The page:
Serial follow-up was performed by molecular assays and a major molecular response was defined according to European Leukemia Net. Achievement of 10%, 1%, and 0.1% on the BCR-ABL international scale during months 3, 6, and 12 after treatment initiation was considered as a major molecular response (MMR).

RESULTS

In this study, the mean age of patients was 44 years, ranging from 4 to 90 years and there were more males than females (male:female ratio of 1.8:1). A total of 109 of 134 patients were in the chronic phase (81.3%). The remaining 34 patients were in an accelerated phase (8.2%) and blast crisis (10.4%). Reverse transcription polymerase chain reaction was conducted for 89 patients (66.4%) and revealed 210 kDBCR-ABL fusions in 82 patients (61.2%) and 190 kDBCR-ABL fusions in 2 patients (1.5%). One patient (0.7%) showed both fusion genes, and 4 patients (3%) were negative for either of the 210 and 190 kD fusion genes. The remaining patients were undetermined for the types of fusion genes (33.6%).

Twenty-two of 134 patients (16.4%) showed additional cytogenetic aberrations (Table 1). Nine patients (6.7%) had a variant Philadelphia chromosome translocation, which showed clustering to chromosome bands 2q35, 11p15 12q24, 13q21, 15q25, 17q21, 17q23, 17q11, and 22p13. Two of these 9 patients with a variant Philadelphia chromosome also had other chromosomal aberrations. Four and 13 patients among these 22 had major (3%) and minor (9.7%) route abnormalities, respectively. Four patients (2.9%) were negative for the Philadelphia chromosome based on cytogenetic analysis. One patient showed myelodysplastic syndrome in follow-up and progressed to acute myeloid leukemia. Balanced translocations were observed in 2 patients (1.5%).

There was a significant relationship between the variant Philadelphia chromosome and disease phase (P=0.038). Six patients (66.7%) with a Philadelphia variant chromosome were in the chronic phase. Only one patient (11.1%) with a Philadelphia variant chromosome as the sole chromosomal abnormality was in the accelerated phase. The other two patients (22.2%) with a variant Philadelphia chromosome who were in the accelerated phase had other additional cytogenetic aberrations. None were in the blast crisis. There was also a significant relationship between patient age and the presence of ACAs (P=0.016). The mean age of the patients with these aberrations was 52.3±17.3 years, which was approximately 10 years greater than the mean age of the patients without these aberrations (42.1±17.5). The relationship between disease phase and the presence of ACAs was significant (P<0.001). In CP, 10% of patients had ACAs, but this value was significantly higher in AP and BC, reaching 45.5% and 42.9%, respectively.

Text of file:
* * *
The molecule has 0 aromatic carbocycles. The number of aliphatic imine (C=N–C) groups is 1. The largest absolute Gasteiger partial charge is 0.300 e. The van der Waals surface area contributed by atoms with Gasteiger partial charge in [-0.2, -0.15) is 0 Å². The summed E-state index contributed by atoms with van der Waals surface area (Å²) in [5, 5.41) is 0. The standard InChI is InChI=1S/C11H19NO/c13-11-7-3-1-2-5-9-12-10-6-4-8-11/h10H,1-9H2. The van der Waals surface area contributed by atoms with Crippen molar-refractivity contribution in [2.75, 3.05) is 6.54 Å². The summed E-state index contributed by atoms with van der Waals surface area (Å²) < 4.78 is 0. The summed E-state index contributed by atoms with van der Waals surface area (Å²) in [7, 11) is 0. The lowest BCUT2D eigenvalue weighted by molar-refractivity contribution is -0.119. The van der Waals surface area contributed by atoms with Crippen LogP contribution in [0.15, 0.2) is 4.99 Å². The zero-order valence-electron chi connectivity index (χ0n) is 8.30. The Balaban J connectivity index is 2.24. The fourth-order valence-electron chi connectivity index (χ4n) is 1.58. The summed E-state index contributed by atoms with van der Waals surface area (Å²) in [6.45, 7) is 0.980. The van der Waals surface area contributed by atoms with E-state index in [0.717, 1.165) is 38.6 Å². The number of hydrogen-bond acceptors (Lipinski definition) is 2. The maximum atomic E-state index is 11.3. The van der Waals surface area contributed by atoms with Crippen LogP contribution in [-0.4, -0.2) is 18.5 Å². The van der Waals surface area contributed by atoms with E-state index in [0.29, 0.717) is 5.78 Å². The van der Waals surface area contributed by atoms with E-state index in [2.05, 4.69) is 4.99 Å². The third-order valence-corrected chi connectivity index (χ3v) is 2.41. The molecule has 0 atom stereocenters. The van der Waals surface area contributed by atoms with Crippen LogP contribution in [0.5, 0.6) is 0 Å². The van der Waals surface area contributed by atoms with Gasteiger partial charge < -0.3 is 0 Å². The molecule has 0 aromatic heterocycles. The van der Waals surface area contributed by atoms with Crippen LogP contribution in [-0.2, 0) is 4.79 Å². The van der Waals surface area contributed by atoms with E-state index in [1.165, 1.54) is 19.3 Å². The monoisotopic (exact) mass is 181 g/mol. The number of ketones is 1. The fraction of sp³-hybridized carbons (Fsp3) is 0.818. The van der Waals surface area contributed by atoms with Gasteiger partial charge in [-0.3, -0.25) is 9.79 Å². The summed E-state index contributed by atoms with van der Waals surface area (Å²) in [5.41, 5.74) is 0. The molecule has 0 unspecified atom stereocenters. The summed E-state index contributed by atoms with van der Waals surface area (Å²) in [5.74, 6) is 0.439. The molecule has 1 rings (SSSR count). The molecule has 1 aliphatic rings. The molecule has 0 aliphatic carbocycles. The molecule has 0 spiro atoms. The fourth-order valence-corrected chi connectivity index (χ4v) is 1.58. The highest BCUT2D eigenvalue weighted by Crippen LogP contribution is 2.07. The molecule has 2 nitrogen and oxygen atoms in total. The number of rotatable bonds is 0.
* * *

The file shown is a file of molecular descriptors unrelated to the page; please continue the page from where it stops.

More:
There was a significant relationship between ACA and MMR (P=0.032). Serial follow-up by molecular methods revealed that 72.5% of patients without ACA achieved MMR, but only 36% of subjects with ACA achieved an MMR. Survival analysis of 76 patients revealed that the survival of patients with ACA was significantly lower (49.7±11.1 mo) than the survival of those without ACA (77.3±3.1 mo) (P=0.031) (Fig. 1).

DISCUSSION

In this study, the patients had a mean age of 44 years, which is lower than the previously reported mean age of 65 years. As expected, more of the patients were male [8]. The overall frequency of ACAs was 16.4%, which was similar to the previously reported incidence [910].

A total of 6.7% of patients had a variant Philadelphia chromosome; the previously reported rate is 5–10% [1112]. Rearrangements involved chromosomes 2, 12, 13, 17, and 22. Chromosome 17 showed the greatest involvement. This chromosome was translocated recurrently to form the variant Philadelphia chromosome according to previous studies [7]. The impact of the variant Philadelphia chromosome on disease progression is controversial [13]. Some authors consider this chromosome as an indicator of poor prognosis, particularly before imatinib was used for treatment [11]. However, more recent studies revealed that patients with a variant Philadelphia chromosome had the same prognosis as those with a standard Philadelphia chromosome [14].

Major and minor route cytogenetic abnormalities were observed in 3% and 9.7% of patients, respectively, and were more common in advanced stages of CML. These findings support the pivotal role of these abnormalities in disease progression. Among major route abnormalities, trisomy 8 was the most common, followed by trisomy 19 and isochromosome (17)(q10), as previously reported. We did not detect an extra Philadelphia chromosome, +der(22)t(9;22) (q34;q11), a well-known major route abnormality. This abnormality was not detected in the GIMEMA Study of 559 patients with CML in Italy [15]. Minor route abnormalities were more common than major route aberrations and mainly included structural abnormalities and balanced translocation. In a recent study, the Randomized German CML Study IV, minor route abnormalities were more prevalent than major route abnormalities [6].